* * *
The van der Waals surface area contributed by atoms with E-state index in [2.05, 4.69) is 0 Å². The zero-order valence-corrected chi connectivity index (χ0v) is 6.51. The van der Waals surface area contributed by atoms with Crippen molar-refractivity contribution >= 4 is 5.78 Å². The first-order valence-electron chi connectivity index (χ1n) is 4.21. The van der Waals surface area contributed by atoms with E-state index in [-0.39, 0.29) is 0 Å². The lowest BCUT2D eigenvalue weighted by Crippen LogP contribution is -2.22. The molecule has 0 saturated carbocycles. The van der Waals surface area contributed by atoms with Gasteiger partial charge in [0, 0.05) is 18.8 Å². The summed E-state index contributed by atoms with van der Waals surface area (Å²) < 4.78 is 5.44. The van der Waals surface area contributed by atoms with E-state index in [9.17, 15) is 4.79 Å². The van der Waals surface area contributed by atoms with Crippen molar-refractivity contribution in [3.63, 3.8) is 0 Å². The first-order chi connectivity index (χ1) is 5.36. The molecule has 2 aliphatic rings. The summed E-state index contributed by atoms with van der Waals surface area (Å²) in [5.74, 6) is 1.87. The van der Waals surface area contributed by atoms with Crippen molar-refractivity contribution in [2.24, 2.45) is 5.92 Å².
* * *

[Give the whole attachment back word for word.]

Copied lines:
The van der Waals surface area contributed by atoms with E-state index in [2.05, 4.69) is 0 Å². The zero-order valence-corrected chi connectivity index (χ0v) is 6.51. The van der Waals surface area contributed by atoms with Crippen molar-refractivity contribution >= 4 is 5.78 Å². The first-order valence-electron chi connectivity index (χ1n) is 4.21. The van der Waals surface area contributed by atoms with E-state index in [-0.39, 0.29) is 0 Å². The lowest BCUT2D eigenvalue weighted by Crippen LogP contribution is -2.22. The molecule has 0 saturated carbocycles. The van der Waals surface area contributed by atoms with Gasteiger partial charge in [0, 0.05) is 18.8 Å². The summed E-state index contributed by atoms with van der Waals surface area (Å²) < 4.78 is 5.44. The van der Waals surface area contributed by atoms with E-state index in [9.17, 15) is 4.79 Å². The van der Waals surface area contributed by atoms with Crippen molar-refractivity contribution in [3.63, 3.8) is 0 Å². The first-order chi connectivity index (χ1) is 5.36. The molecule has 2 aliphatic rings. The summed E-state index contributed by atoms with van der Waals surface area (Å²) in [5.74, 6) is 1.87. The van der Waals surface area contributed by atoms with Crippen molar-refractivity contribution in [2.24, 2.45) is 5.92 Å².